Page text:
Re-Collection: Art, New Media, and Social Memory

By Richard Rinehart and Jon Ippolito. Cambridge, Massachusetts: Massachusetts Institute of Technology, 2014.  297 pp, $37.00 hardcover. ISBN 978-0-2620-2700-7, (eBook) ISBN: 978-0-2623-2407-6.

In Re-Collection: Art, New Media, and Social Memory, Richard Rinehart, Director of the Samek Art Museum at Bucknell University, and Jon Ippolito, Professor of New Media and Co‑director of the Still Water Lab and Digital Curation Program at the University of Maine, examine the challenges of preserving art in new and ephemeral media. The problem of conserving new media is urgent, they argue, because of the potentially significant impact its loss will have on social memory, or “the long-term memory of civilizations (p. 14).” The authors use new media art as a case study to demonstrate how we can slow or halt new media obsolescence and argue in favour of implementing a variable media approach. In addition, the authors identify and consider the three factors they feel are most likely responsible for the destruction of new media art, technology, institutions and law, and consider how the negative consequences of these factors could be reversed.

 Re-Collection is organized into five sections. In Part 1, Introduction, Rinehart and Ippolito present their theoretical and methodological framework, providing definitions for the four strategies used in a variable media approach (storage, emulation, migration, and reinterpretation), defining the concept of social memory, and describing the challenges of preserving new media art. In part 2, Technology, the authors discuss the strategy of variability arguing that “some art is better served if it is considered medium‑independent (p. 49).”  They suggest using metadata, for example, to preserve new media art in a similar manner that a musical score is used to preserve music, stating that “musical scores provide a useful model for the preservation of new media art, because they provide a well-known example of a standardized way of describing highly variable works of art that aids in the reperformance or re-creation of those works (p. 63, italics in original).” In Part 3, Institutions, the authors examine the reliance on storage as a preservation strategy and propose ways of working against this institutional norm through, for instance the strategy of “emulation.” The book’s cover provides an example of this strategy and shows a split photograph of Grahame Weinbren and Roberta Friedman’s interactive video installation, The Erl King (1983-1985), and the re-creation of the installation in 2004 for an exhibit at the Guggenheim Museum called “Seeing Double: Emulation in Theory and Practice”. In Part 4, Law, they take aim at intellectual property law and copyright right law. Lastly, in Part 5, <Conclusion, the authors offer twelve steps directed at curators, conservators, archivists, institutions, programmers, lawyers, creators, dealers, sponsors, academics, and historians for preventing the “end of history” (p. 221-233).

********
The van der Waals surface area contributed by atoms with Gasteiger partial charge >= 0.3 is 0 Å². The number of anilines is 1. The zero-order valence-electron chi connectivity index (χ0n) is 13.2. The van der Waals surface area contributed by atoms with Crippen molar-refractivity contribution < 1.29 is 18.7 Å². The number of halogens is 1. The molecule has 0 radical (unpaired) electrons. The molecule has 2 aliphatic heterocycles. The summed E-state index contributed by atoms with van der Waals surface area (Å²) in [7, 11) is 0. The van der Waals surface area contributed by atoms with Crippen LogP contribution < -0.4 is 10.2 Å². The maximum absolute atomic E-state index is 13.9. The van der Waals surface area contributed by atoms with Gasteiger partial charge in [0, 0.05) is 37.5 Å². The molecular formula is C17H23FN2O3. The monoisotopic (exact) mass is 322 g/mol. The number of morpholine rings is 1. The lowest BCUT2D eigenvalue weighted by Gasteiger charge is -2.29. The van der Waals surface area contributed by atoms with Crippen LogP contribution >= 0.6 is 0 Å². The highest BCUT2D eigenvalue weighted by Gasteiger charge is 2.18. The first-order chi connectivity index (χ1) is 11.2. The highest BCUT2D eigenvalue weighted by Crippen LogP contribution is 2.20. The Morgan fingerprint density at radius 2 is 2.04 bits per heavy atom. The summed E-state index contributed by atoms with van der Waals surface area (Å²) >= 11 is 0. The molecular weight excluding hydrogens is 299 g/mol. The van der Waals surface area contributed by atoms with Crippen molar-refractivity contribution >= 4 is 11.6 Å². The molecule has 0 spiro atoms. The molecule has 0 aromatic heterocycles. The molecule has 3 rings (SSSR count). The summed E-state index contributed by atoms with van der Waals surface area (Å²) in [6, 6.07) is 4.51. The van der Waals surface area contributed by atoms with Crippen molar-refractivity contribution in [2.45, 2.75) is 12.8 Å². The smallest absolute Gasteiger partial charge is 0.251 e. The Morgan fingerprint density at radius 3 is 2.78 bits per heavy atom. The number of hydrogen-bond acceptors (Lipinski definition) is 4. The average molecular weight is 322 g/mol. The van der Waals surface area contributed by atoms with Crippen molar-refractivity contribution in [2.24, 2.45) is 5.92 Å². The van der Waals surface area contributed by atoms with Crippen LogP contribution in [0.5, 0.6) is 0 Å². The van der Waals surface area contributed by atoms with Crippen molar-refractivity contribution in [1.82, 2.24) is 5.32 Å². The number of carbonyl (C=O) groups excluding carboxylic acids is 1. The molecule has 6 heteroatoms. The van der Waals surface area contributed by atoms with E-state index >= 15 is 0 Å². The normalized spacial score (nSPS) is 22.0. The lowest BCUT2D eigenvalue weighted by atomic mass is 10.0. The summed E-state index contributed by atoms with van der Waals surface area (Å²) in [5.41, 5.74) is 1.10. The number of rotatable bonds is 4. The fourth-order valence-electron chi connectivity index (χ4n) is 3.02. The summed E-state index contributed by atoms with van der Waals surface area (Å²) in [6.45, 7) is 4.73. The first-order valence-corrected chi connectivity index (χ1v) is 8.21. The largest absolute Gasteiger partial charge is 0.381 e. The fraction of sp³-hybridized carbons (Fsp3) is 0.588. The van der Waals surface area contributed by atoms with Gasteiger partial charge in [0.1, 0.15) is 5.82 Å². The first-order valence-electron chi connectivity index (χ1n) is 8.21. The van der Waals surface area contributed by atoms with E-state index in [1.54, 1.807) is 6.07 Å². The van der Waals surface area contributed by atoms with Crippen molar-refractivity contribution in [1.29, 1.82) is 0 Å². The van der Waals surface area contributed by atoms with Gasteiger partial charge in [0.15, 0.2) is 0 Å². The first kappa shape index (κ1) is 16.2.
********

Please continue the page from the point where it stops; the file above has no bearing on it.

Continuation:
Re-Collection includes notes, index, and numerous photographic reproductions of art intended to illustrate and advance the authors’ arguments, as well as conversation boxes where Rinehart and Ippolito have added a comment to a section written by the other. While Re‑Collection explores a number of interesting case studies and methods for preserving new media art, I found the book occasionally difficult to follow, as though I was entering a conversation mid-point rather than at the beginning when some of the basic assumptions and premises were being agreed upon. For example, the authors defend their use of the term “new media” rather than, for example, “digital media” in a chapter footnote and not in the main text of the book. The authors define new media as “expressive technologies of any period that outpace their culture’s ability to control them (p. 235),” but it is not clear why the distinction between “new media” and “digital media” is important. What happens when new media are no longer “new”? Do they become digital media? Social memory is a complex multi-disciplinary concept, but that complexity is largely not explored in the book, despite its inclusion in the book’s title. For introductory readers, the addition of a bibliography and the incorporation of some of the chapter notes into the text of the book would be helpful. Re-Collection: Art, New Media, and Social Memory is part of the Leonardo Book series by The MIT Press and will appeal to curators, conservators, archivists, and digital artists. The book can be previewed in Google Books from the MIT Press website at

Goldwynn Lewis

Ottawa, Canada